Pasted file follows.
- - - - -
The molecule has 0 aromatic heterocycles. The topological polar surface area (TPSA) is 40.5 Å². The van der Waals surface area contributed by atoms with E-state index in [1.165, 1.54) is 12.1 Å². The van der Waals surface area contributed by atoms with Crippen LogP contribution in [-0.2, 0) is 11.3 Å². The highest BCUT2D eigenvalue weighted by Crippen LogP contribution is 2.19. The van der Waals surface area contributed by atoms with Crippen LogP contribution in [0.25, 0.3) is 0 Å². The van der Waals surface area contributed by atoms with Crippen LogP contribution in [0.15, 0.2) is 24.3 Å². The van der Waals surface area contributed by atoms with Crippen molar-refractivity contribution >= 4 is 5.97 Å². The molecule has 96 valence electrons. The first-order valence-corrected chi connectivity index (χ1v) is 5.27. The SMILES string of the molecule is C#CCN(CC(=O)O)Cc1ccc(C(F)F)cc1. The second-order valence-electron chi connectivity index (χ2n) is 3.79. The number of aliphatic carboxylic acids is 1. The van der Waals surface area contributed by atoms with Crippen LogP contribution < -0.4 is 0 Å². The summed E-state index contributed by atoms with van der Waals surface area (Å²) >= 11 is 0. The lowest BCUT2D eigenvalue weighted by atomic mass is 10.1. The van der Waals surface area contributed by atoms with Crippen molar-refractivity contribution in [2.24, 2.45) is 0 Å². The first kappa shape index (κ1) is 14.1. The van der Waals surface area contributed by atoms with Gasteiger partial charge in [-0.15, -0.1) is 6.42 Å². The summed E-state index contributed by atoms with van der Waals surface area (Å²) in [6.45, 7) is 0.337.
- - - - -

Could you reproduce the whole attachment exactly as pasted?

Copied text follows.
The molecule has 0 aromatic heterocycles. The topological polar surface area (TPSA) is 40.5 Å². The van der Waals surface area contributed by atoms with E-state index in [1.165, 1.54) is 12.1 Å². The van der Waals surface area contributed by atoms with Crippen LogP contribution in [-0.2, 0) is 11.3 Å². The highest BCUT2D eigenvalue weighted by Crippen LogP contribution is 2.19. The van der Waals surface area contributed by atoms with Crippen LogP contribution in [0.25, 0.3) is 0 Å². The van der Waals surface area contributed by atoms with Crippen LogP contribution in [0.15, 0.2) is 24.3 Å². The van der Waals surface area contributed by atoms with Crippen molar-refractivity contribution >= 4 is 5.97 Å². The molecule has 96 valence electrons. The first-order valence-corrected chi connectivity index (χ1v) is 5.27. The SMILES string of the molecule is C#CCN(CC(=O)O)Cc1ccc(C(F)F)cc1. The second-order valence-electron chi connectivity index (χ2n) is 3.79. The number of aliphatic carboxylic acids is 1. The van der Waals surface area contributed by atoms with Crippen LogP contribution < -0.4 is 0 Å². The summed E-state index contributed by atoms with van der Waals surface area (Å²) >= 11 is 0. The lowest BCUT2D eigenvalue weighted by atomic mass is 10.1. The van der Waals surface area contributed by atoms with Crippen molar-refractivity contribution in [2.24, 2.45) is 0 Å². The first kappa shape index (κ1) is 14.1. The van der Waals surface area contributed by atoms with Gasteiger partial charge in [-0.15, -0.1) is 6.42 Å². The summed E-state index contributed by atoms with van der Waals surface area (Å²) in [6.45, 7) is 0.337.